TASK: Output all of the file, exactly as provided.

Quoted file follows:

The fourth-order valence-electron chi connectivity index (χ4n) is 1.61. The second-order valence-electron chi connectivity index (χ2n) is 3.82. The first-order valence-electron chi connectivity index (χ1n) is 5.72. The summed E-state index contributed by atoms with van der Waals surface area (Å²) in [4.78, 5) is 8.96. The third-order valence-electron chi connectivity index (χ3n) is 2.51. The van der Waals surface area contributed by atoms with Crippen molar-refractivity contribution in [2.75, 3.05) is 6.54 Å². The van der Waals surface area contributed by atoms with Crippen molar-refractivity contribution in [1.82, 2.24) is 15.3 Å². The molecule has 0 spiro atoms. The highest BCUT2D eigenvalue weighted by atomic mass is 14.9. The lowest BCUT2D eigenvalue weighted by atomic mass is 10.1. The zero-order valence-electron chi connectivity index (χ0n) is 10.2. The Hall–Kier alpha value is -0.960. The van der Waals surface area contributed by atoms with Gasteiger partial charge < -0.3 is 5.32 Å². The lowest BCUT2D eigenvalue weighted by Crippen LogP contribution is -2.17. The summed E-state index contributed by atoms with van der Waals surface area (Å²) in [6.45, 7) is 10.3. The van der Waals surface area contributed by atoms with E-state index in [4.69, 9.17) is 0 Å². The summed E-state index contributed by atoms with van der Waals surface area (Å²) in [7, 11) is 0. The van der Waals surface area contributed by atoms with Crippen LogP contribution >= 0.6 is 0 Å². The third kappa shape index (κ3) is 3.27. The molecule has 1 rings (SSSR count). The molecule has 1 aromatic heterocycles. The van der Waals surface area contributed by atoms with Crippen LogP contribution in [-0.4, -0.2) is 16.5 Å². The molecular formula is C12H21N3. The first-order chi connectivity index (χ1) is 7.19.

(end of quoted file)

The fourth-order valence-electron chi connectivity index (χ4n) is 1.61. The second-order valence-electron chi connectivity index (χ2n) is 3.82. The first-order valence-electron chi connectivity index (χ1n) is 5.72. The summed E-state index contributed by atoms with van der Waals surface area (Å²) in [4.78, 5) is 8.96. The third-order valence-electron chi connectivity index (χ3n) is 2.51. The van der Waals surface area contributed by atoms with Crippen molar-refractivity contribution in [2.75, 3.05) is 6.54 Å². The van der Waals surface area contributed by atoms with Crippen molar-refractivity contribution in [1.82, 2.24) is 15.3 Å². The molecule has 0 spiro atoms. The highest BCUT2D eigenvalue weighted by atomic mass is 14.9. The lowest BCUT2D eigenvalue weighted by atomic mass is 10.1. The zero-order valence-electron chi connectivity index (χ0n) is 10.2. The Hall–Kier alpha value is -0.960. The van der Waals surface area contributed by atoms with Gasteiger partial charge < -0.3 is 5.32 Å². The lowest BCUT2D eigenvalue weighted by Crippen LogP contribution is -2.17. The summed E-state index contributed by atoms with van der Waals surface area (Å²) in [6.45, 7) is 10.3. The van der Waals surface area contributed by atoms with E-state index in [4.69, 9.17) is 0 Å². The summed E-state index contributed by atoms with van der Waals surface area (Å²) in [7, 11) is 0. The van der Waals surface area contributed by atoms with Crippen LogP contribution >= 0.6 is 0 Å². The third kappa shape index (κ3) is 3.27. The molecule has 1 rings (SSSR count). The molecule has 1 aromatic heterocycles. The van der Waals surface area contributed by atoms with Crippen LogP contribution in [-0.4, -0.2) is 16.5 Å². The molecular formula is C12H21N3. The first-order chi connectivity index (χ1) is 7.19.